Sadiq Khan has hailed Britain’s biggest police force for reaching 4,000 ethnic minority officers for the first time – but admits “we need to do far better”.
In an interview with Eastern Eye, the mayor of London said he will get legal advice on what the Metropolitan Police can do to become more diverse.
Khan watched 311 new recruits pass their Met training last Friday (9) in Hendon, north London, 79 of whom were from a BME (black and minority ethnic) background.
The former Labour MP admitted having more officers from different backgrounds was a long-running saga but believes progress is being made.
He told Eastern Eye: “It’s good news that we’ve reached an important milestone, more than 4,000 BME officers.
“I accept the police service in London, although we’re far better than other police services around the country, doesn’t look like the city that we police so I’m going to be getting top legal advice to see what more I can do.
“Its not about tokenism, it’s about building trust and respect between the police and Londoners.
“For example we’re already saying to new recruits, in the last six years, you have to live in London for three years. If you have a second language that is important, indirect ways to make it more representative.”
He added: “If we were talking five or 10 years ago we would be having a similar conversation
“We need to do much better. It’s all in our interests, our officers need to communicate effectively with communities and gain local knowledge.”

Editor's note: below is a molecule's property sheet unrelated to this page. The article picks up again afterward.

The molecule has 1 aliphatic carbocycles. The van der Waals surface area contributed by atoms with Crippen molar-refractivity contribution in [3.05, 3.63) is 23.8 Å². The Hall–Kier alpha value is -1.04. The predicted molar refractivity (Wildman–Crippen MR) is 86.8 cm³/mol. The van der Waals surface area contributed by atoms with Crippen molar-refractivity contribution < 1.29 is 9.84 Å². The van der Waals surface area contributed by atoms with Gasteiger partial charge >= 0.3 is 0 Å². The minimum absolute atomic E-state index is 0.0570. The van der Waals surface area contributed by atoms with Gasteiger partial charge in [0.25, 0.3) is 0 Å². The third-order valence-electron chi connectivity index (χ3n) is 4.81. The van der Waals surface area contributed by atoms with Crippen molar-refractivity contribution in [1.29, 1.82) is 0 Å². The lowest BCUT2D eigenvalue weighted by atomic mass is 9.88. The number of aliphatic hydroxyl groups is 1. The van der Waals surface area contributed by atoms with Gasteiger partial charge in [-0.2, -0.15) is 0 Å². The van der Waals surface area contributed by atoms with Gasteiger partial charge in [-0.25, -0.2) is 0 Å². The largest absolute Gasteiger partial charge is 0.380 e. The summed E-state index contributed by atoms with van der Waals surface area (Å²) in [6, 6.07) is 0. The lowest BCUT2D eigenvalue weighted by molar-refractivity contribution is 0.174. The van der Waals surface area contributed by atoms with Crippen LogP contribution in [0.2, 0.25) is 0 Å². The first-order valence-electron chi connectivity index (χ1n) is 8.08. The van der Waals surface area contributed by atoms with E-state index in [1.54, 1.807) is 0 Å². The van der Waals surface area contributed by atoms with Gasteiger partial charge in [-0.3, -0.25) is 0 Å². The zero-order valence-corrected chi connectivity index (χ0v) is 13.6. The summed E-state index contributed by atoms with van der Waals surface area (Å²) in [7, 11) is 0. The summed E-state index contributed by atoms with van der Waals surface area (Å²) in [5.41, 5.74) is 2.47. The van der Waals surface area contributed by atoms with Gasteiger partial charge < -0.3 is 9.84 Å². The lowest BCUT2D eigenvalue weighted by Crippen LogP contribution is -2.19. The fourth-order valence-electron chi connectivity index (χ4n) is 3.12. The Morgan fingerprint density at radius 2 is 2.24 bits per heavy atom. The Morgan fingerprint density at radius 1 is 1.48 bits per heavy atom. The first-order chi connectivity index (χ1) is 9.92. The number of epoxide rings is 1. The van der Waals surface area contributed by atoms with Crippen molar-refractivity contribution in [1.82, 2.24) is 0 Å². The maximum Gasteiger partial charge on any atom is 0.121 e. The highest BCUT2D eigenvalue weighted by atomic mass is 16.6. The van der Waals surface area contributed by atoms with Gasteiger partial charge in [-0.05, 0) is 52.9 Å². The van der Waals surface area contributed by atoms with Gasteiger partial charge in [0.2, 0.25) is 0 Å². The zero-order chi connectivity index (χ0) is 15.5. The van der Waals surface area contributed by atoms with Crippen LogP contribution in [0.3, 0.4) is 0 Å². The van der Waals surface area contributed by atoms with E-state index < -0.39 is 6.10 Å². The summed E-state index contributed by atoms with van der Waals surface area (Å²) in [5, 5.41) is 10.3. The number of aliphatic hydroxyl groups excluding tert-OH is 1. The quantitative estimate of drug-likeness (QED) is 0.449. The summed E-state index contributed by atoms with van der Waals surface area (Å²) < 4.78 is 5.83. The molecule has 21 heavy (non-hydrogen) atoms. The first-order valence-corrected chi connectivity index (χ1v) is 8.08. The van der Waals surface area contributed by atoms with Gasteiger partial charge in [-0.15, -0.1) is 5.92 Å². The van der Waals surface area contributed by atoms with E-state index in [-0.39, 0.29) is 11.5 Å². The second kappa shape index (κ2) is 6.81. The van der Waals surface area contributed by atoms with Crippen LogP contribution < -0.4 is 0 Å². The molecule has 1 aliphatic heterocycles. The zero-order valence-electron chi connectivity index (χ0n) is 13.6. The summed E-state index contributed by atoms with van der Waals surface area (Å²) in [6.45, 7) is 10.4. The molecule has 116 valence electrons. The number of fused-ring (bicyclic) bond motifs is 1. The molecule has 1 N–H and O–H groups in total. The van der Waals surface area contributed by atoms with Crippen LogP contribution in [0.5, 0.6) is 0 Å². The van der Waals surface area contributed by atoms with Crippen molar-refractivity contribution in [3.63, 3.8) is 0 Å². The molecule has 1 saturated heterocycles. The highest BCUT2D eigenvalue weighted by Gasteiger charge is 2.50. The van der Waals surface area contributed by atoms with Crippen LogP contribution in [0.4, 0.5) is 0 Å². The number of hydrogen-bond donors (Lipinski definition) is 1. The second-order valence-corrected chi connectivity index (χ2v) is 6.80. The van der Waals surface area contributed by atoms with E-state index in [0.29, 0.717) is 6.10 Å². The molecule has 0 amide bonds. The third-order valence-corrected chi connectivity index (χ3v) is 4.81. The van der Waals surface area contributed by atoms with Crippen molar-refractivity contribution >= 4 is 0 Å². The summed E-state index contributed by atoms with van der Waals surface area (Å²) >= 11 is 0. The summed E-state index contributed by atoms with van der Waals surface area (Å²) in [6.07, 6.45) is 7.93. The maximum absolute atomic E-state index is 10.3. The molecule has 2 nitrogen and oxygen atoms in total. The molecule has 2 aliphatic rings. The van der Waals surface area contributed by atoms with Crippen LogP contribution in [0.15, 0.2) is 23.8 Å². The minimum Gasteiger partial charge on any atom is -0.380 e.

Out of the Met’s 32,000 officers, 4,033 are from a BME community and around 8,000 are women.
Khan added he was “concerned” after a report last week found that BME Met staff who complained about discrimination said they expected to be victimised and denied promotion by bosses.
The research by the Equality and Human Rights Commission called for the force to change how they handle complaints after it found evidence of poor record keeping of cases and a “general reluctance” to admit mistakes and apologise.
The mayor said: “We need to make sure that nobody who joins the police service feels victimised.
“The findings are welcome, we need to make sure we’re not complacent.
“There was a perception of victimisation from those who raise complaints. That concerns me, nobody should feel mistreated because of their race, gender or sexual orientation.
“I operate a zero-tolerance policy towards discrimination of any kind. I will be actively overseeing the Met polices plans to tackle these perceptions.”
The former lawyer believes the Met, led by its commissioner Sir Bernard Hogan-Howe, has made a lot of progress since it was branded “institutionally racist” by the Macpherson report in 1999. It followed the force’s blunders in its investigation into the murder of black teenager Stephen Lawrence in London in 1993.
Khan said: “Since Macpherson, there has been huge progress.
“We’re not perfect but I’m proud of the fact we’ve got 4,000 BME officers and more than a quarter of new recruits are BME.”